homebuyers, coming up with money for the down payment and closing
costs poses much more of a challenge. If your savings account
isn't exactly bursting at the seams, you might still be able to
scrape together enough money to purchase a home if you know where to look.
How Much Do You Need?
If you're short on funds, the first step is to determine the minimum
amount of money you need in order to purchase a home. Talk to
some banks, mortgage brokers, and your credit union to find out what
kind of low down payment mortgage programs are available. Ask
your friends and colleagues if they did anything creative when they
bought their homes. And while you're surfing the web, see what
interesting ideas and suggestions you can find. Once you
determine how much you need, the next step is to determine where the
money will come from.
Borrow Against Your 401(k) or 403(b) Account
If you've been contributing to a 401(k) or 403(b) plan at work, give
the benefits department a call to see if you're allowed to take a
loan from your account. Most plans allow you to borrow up to
50% of your account balance for the purchase of a home. What's
the catch? If you quit or get fired before you pay back the
loan, the outstanding balance will be treated as a taxable
distribution and will probably be subject to a 10% early withdrawal
penalty as well.
Don't Overlook Your IRAs
Another source for the down payment is your Individual Retirement
Account (IRA). While borrowing against an IRA is prohibited,
you are allowed to withdraw up to $10,000 for "first-time"
homebuyer expenses without being hit with the 10% early withdrawal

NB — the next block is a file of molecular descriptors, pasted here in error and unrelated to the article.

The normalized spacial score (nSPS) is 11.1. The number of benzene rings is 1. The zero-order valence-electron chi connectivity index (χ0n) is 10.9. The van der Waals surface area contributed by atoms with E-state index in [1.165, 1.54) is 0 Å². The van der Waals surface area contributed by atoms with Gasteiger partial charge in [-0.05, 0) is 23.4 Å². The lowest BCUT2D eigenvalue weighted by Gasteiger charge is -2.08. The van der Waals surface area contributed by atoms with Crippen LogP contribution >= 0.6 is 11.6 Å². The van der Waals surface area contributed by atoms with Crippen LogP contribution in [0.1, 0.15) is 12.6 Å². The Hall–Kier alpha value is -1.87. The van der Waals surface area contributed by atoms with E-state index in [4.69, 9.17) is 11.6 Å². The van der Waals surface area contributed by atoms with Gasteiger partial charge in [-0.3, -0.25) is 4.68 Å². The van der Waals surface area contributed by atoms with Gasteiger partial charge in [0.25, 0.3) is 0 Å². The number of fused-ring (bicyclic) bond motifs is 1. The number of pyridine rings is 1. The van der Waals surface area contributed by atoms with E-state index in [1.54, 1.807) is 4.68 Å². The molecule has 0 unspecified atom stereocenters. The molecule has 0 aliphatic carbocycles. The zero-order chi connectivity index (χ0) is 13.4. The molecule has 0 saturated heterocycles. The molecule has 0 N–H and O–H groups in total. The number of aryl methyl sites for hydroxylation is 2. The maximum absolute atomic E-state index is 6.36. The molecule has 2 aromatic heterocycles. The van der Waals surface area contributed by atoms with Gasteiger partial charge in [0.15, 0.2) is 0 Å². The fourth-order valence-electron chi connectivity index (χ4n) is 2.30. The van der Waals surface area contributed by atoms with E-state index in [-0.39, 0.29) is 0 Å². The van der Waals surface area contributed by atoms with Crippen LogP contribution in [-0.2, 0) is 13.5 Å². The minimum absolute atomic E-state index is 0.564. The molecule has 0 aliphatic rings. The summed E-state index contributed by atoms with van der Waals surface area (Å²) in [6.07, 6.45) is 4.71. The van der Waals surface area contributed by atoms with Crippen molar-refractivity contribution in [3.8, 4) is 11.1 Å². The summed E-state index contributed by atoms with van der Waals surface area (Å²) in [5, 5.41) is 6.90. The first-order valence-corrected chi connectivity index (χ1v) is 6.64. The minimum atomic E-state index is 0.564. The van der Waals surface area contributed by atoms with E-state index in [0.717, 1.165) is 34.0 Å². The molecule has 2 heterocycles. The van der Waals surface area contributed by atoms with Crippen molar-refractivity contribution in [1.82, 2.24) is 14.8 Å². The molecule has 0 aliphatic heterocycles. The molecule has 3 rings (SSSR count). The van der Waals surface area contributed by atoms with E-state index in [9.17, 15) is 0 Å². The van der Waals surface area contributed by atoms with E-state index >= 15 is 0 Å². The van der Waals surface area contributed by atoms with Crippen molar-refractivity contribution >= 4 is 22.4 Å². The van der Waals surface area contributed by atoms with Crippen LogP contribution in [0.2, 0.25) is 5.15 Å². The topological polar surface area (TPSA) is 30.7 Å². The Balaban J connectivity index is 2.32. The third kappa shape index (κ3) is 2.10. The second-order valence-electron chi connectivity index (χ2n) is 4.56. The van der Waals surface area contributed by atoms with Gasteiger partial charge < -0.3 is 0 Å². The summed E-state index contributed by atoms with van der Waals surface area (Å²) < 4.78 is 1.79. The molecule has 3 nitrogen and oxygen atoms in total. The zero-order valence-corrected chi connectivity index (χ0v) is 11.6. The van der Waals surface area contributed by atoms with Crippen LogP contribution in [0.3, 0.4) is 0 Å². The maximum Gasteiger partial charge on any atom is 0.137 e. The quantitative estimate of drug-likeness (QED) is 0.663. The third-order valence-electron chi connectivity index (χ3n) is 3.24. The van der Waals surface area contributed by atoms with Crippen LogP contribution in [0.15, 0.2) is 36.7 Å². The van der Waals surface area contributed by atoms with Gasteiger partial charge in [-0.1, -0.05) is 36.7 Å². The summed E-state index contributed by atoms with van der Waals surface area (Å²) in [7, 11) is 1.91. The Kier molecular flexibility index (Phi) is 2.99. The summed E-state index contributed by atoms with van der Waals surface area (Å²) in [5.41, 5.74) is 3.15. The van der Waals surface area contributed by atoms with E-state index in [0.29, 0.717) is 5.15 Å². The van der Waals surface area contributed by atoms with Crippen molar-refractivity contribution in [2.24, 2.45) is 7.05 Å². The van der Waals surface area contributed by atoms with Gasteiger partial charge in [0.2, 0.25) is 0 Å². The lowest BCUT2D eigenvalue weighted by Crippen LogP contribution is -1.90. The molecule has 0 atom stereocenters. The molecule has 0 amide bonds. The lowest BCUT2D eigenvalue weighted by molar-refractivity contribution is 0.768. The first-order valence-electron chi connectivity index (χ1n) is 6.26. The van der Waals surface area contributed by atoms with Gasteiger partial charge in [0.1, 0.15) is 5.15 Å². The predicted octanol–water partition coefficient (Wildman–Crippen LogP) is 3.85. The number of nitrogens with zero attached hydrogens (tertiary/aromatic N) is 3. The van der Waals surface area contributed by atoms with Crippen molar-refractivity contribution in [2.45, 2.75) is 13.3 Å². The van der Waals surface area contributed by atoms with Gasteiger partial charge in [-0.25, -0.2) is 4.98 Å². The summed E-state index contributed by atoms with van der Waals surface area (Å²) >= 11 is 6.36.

penalty. Keep in mind, however, that you will owe income taxes
on the amount withdrawn and will be dipping into money that is
earmarked for your retirement.
Roth IRAs provide some opportunities as well. Contributions
made to a Roth can always be withdrawn at a later date. Plus,
up to $10,000 of the accumulated earnings can be withdrawn by
first-time homebuyers, subject to certain restrictions. Even
though both of these withdrawals are tax-free and penalty-free, you
should only take money out of this tax-free investment opportunity as
a last resort.
Many first time homebuyers turn to family members for assistance with
their down payment. If you're fortunate enough to be getting
some help from your family, try to deposit that money into your
savings account at least three months before you apply for the
mortgage. Otherwise, the loan underwriter will ask why a lump sum of
money suddenly appeared in your account and will request that you
provide a gift letter signed by the donor.
It Can Be Done
Plan ahead. Very few first-time homebuyers these days have
enough money in their savings accounts to cover a 20% down payment on
a new home.
TAX AND FINANCIAL PLANNING
CALENDAR FOR MAY, 2002
Saving and Investing
SPRING CLEANING? DON'T FORGET ABOUT
YOUR PERSONAL FINANCES
If you're married, and you and your spouse need
some guidance, check out
(Brought to You By Your Friends at MDTAXES.COM)
For 2001, the standard deduction for a single individual is $4,550
and for a married couple is $7,600. A person will benefit by
itemizing once allowable deductions exceed the applicable standard
deduction. Itemized deductions include state and local income taxes,
real estate taxes, mortgage interest, charitable contributions, and
unreimbursed employee business expenses. For 2002, the standard deduction has increased
to $4,700 for single individuals and to $7,850 for married couples.
- For 2001, the personal exemption is $2,900. Individuals
will claim a personal deduction for themselves, their spouse, and
their dependents. For 2002, the personal exemption has
increased to $3,000.
- The maximum earnings subject to social security taxes
has been increased to $84,900 in 2002 from $80,400 in 2001.
- The standard mileage rate has been increased to
$.365 per mile in 2002 from $.345 per mile during 2001.
- The maximum annual contribution to a 401(k) plan or
a 403(b) plan has been increased to $11,000 for 2002 from
$10,500 in 2001. And if you'll be 50 or older by December 31,
2002, you can contribute an extra $1,000 into your 401(k) or 403(b)
account this year.
Home | Monthly
Tax Newsletter | TAX FAQS | Retirement
APGAR Test | Income Tax Services | Offices
| Search Our Site
The MDTAXES Network
(800) 471-0045 ~ fax (800) 547-3366
E-mail us at: email@example.com